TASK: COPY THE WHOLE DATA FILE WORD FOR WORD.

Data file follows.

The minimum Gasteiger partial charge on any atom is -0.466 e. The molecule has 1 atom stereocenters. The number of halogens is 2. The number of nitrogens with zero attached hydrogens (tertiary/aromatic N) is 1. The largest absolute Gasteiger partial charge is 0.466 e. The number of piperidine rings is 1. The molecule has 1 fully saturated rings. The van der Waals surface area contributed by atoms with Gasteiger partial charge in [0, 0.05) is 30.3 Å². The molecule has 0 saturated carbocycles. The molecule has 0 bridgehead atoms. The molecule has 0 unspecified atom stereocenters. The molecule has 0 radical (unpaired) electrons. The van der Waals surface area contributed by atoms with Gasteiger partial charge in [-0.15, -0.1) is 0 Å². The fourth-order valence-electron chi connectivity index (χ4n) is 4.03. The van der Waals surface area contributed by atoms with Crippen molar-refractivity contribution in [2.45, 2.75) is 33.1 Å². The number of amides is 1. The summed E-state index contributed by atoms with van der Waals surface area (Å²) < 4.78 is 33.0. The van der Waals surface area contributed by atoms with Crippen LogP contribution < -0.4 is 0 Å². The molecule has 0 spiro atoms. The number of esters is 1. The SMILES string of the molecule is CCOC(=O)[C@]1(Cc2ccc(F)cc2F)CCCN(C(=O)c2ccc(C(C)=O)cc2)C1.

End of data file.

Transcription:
The minimum Gasteiger partial charge on any atom is -0.466 e. The molecule has 1 atom stereocenters. The number of halogens is 2. The number of nitrogens with zero attached hydrogens (tertiary/aromatic N) is 1. The largest absolute Gasteiger partial charge is 0.466 e. The number of piperidine rings is 1. The molecule has 1 fully saturated rings. The van der Waals surface area contributed by atoms with Gasteiger partial charge in [0, 0.05) is 30.3 Å². The molecule has 0 saturated carbocycles. The molecule has 0 bridgehead atoms. The molecule has 0 unspecified atom stereocenters. The molecule has 0 radical (unpaired) electrons. The van der Waals surface area contributed by atoms with Gasteiger partial charge in [-0.15, -0.1) is 0 Å². The fourth-order valence-electron chi connectivity index (χ4n) is 4.03. The van der Waals surface area contributed by atoms with Crippen molar-refractivity contribution in [2.45, 2.75) is 33.1 Å². The number of amides is 1. The summed E-state index contributed by atoms with van der Waals surface area (Å²) < 4.78 is 33.0. The van der Waals surface area contributed by atoms with Crippen LogP contribution < -0.4 is 0 Å². The molecule has 0 spiro atoms. The number of esters is 1. The SMILES string of the molecule is CCOC(=O)[C@]1(Cc2ccc(F)cc2F)CCCN(C(=O)c2ccc(C(C)=O)cc2)C1.